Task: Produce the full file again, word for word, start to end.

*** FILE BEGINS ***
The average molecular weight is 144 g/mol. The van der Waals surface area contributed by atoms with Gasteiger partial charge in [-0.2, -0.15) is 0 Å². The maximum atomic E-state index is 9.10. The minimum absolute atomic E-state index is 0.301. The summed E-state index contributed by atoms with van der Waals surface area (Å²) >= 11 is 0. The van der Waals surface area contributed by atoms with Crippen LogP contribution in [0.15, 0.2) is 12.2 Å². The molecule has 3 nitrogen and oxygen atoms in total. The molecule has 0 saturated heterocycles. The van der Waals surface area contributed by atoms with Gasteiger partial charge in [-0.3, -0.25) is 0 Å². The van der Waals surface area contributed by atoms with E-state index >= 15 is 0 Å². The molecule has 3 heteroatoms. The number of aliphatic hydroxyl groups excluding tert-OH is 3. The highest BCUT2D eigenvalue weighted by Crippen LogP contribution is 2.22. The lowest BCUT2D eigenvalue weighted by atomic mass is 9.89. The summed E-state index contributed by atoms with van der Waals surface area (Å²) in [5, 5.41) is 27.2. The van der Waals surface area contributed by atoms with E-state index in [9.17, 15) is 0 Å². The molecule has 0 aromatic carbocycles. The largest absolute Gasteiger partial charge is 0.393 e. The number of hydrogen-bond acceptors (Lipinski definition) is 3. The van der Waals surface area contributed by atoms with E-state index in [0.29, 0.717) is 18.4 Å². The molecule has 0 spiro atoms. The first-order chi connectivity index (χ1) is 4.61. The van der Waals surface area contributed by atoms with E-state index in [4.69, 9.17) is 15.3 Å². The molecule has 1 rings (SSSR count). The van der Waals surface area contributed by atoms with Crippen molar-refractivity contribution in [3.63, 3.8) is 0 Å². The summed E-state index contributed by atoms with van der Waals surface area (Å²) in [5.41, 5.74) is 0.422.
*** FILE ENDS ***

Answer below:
The average molecular weight is 144 g/mol. The van der Waals surface area contributed by atoms with Gasteiger partial charge in [-0.2, -0.15) is 0 Å². The maximum atomic E-state index is 9.10. The minimum absolute atomic E-state index is 0.301. The summed E-state index contributed by atoms with van der Waals surface area (Å²) >= 11 is 0. The van der Waals surface area contributed by atoms with Crippen LogP contribution in [0.15, 0.2) is 12.2 Å². The molecule has 3 nitrogen and oxygen atoms in total. The molecule has 0 saturated heterocycles. The van der Waals surface area contributed by atoms with Gasteiger partial charge in [-0.3, -0.25) is 0 Å². The van der Waals surface area contributed by atoms with E-state index >= 15 is 0 Å². The molecule has 3 heteroatoms. The number of aliphatic hydroxyl groups excluding tert-OH is 3. The highest BCUT2D eigenvalue weighted by Crippen LogP contribution is 2.22. The lowest BCUT2D eigenvalue weighted by atomic mass is 9.89. The summed E-state index contributed by atoms with van der Waals surface area (Å²) in [5, 5.41) is 27.2. The van der Waals surface area contributed by atoms with E-state index in [9.17, 15) is 0 Å². The molecule has 0 aromatic carbocycles. The largest absolute Gasteiger partial charge is 0.393 e. The number of hydrogen-bond acceptors (Lipinski definition) is 3. The van der Waals surface area contributed by atoms with E-state index in [0.29, 0.717) is 18.4 Å². The molecule has 0 spiro atoms. The first-order chi connectivity index (χ1) is 4.61. The van der Waals surface area contributed by atoms with E-state index in [4.69, 9.17) is 15.3 Å². The molecule has 1 rings (SSSR count). The van der Waals surface area contributed by atoms with Crippen molar-refractivity contribution in [3.63, 3.8) is 0 Å². The summed E-state index contributed by atoms with van der Waals surface area (Å²) in [5.41, 5.74) is 0.422.